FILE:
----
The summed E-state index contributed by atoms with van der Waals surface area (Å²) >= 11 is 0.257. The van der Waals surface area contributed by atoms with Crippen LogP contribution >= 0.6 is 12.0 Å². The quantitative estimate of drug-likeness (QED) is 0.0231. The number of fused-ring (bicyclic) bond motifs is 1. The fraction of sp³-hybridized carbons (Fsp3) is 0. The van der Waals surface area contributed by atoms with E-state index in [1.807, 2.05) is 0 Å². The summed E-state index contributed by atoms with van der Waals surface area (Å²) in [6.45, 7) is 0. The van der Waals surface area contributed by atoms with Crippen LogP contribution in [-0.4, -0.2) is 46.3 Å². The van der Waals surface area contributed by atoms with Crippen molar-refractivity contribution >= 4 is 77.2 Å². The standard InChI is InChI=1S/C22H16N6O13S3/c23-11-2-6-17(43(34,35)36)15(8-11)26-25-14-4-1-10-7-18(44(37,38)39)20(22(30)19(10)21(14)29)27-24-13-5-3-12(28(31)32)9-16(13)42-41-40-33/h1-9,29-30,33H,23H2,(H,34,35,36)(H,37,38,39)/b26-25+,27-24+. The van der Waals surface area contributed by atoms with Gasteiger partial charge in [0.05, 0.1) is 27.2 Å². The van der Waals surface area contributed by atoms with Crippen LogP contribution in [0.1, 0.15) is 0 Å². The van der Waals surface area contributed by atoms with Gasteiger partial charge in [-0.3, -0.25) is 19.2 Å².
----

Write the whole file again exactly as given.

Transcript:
The summed E-state index contributed by atoms with van der Waals surface area (Å²) >= 11 is 0.257. The van der Waals surface area contributed by atoms with Crippen LogP contribution >= 0.6 is 12.0 Å². The quantitative estimate of drug-likeness (QED) is 0.0231. The number of fused-ring (bicyclic) bond motifs is 1. The fraction of sp³-hybridized carbons (Fsp3) is 0. The van der Waals surface area contributed by atoms with E-state index in [1.807, 2.05) is 0 Å². The summed E-state index contributed by atoms with van der Waals surface area (Å²) in [6.45, 7) is 0. The van der Waals surface area contributed by atoms with Crippen LogP contribution in [-0.4, -0.2) is 46.3 Å². The van der Waals surface area contributed by atoms with Crippen molar-refractivity contribution >= 4 is 77.2 Å². The standard InChI is InChI=1S/C22H16N6O13S3/c23-11-2-6-17(43(34,35)36)15(8-11)26-25-14-4-1-10-7-18(44(37,38)39)20(22(30)19(10)21(14)29)27-24-13-5-3-12(28(31)32)9-16(13)42-41-40-33/h1-9,29-30,33H,23H2,(H,34,35,36)(H,37,38,39)/b26-25+,27-24+. The van der Waals surface area contributed by atoms with Gasteiger partial charge in [0.05, 0.1) is 27.2 Å². The van der Waals surface area contributed by atoms with Crippen LogP contribution in [0.1, 0.15) is 0 Å². The van der Waals surface area contributed by atoms with Gasteiger partial charge in [-0.3, -0.25) is 19.2 Å².